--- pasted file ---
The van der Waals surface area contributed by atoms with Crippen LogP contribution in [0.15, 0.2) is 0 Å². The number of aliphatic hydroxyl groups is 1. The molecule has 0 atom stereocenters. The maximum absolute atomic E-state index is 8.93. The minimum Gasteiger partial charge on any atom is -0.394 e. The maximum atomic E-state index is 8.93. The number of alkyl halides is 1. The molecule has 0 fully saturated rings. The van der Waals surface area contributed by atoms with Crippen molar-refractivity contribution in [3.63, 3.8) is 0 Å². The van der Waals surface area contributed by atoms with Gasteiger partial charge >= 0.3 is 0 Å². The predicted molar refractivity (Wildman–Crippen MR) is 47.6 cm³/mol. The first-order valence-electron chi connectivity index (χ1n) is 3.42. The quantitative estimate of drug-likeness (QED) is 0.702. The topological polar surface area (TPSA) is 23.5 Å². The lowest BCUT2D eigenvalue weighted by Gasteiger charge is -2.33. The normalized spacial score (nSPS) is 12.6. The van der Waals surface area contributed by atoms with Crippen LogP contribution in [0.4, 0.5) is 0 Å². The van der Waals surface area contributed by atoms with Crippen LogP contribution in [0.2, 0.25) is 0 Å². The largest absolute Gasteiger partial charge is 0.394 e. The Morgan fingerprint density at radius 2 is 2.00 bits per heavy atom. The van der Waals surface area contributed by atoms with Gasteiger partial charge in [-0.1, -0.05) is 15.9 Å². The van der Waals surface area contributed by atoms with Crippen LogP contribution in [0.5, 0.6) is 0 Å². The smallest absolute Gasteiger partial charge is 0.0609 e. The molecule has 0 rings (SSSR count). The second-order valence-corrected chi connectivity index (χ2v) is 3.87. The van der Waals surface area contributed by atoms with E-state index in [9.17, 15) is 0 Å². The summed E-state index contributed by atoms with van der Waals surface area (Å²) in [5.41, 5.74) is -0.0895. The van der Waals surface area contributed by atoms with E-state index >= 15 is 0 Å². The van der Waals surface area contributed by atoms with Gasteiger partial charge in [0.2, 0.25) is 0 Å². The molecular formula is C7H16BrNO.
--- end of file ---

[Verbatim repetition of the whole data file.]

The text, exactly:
The van der Waals surface area contributed by atoms with Crippen LogP contribution in [0.15, 0.2) is 0 Å². The number of aliphatic hydroxyl groups is 1. The molecule has 0 atom stereocenters. The maximum absolute atomic E-state index is 8.93. The minimum Gasteiger partial charge on any atom is -0.394 e. The maximum atomic E-state index is 8.93. The number of alkyl halides is 1. The molecule has 0 fully saturated rings. The van der Waals surface area contributed by atoms with Crippen molar-refractivity contribution in [3.63, 3.8) is 0 Å². The van der Waals surface area contributed by atoms with Gasteiger partial charge >= 0.3 is 0 Å². The predicted molar refractivity (Wildman–Crippen MR) is 47.6 cm³/mol. The first-order valence-electron chi connectivity index (χ1n) is 3.42. The quantitative estimate of drug-likeness (QED) is 0.702. The topological polar surface area (TPSA) is 23.5 Å². The lowest BCUT2D eigenvalue weighted by Gasteiger charge is -2.33. The normalized spacial score (nSPS) is 12.6. The van der Waals surface area contributed by atoms with Crippen LogP contribution in [0.4, 0.5) is 0 Å². The van der Waals surface area contributed by atoms with Crippen LogP contribution in [0.2, 0.25) is 0 Å². The largest absolute Gasteiger partial charge is 0.394 e. The Morgan fingerprint density at radius 2 is 2.00 bits per heavy atom. The van der Waals surface area contributed by atoms with Gasteiger partial charge in [-0.1, -0.05) is 15.9 Å². The van der Waals surface area contributed by atoms with Crippen LogP contribution in [0.5, 0.6) is 0 Å². The smallest absolute Gasteiger partial charge is 0.0609 e. The molecule has 0 rings (SSSR count). The second-order valence-corrected chi connectivity index (χ2v) is 3.87. The van der Waals surface area contributed by atoms with E-state index in [9.17, 15) is 0 Å². The summed E-state index contributed by atoms with van der Waals surface area (Å²) in [5.41, 5.74) is -0.0895. The van der Waals surface area contributed by atoms with E-state index >= 15 is 0 Å². The van der Waals surface area contributed by atoms with Gasteiger partial charge in [0.2, 0.25) is 0 Å². The molecular formula is C7H16BrNO.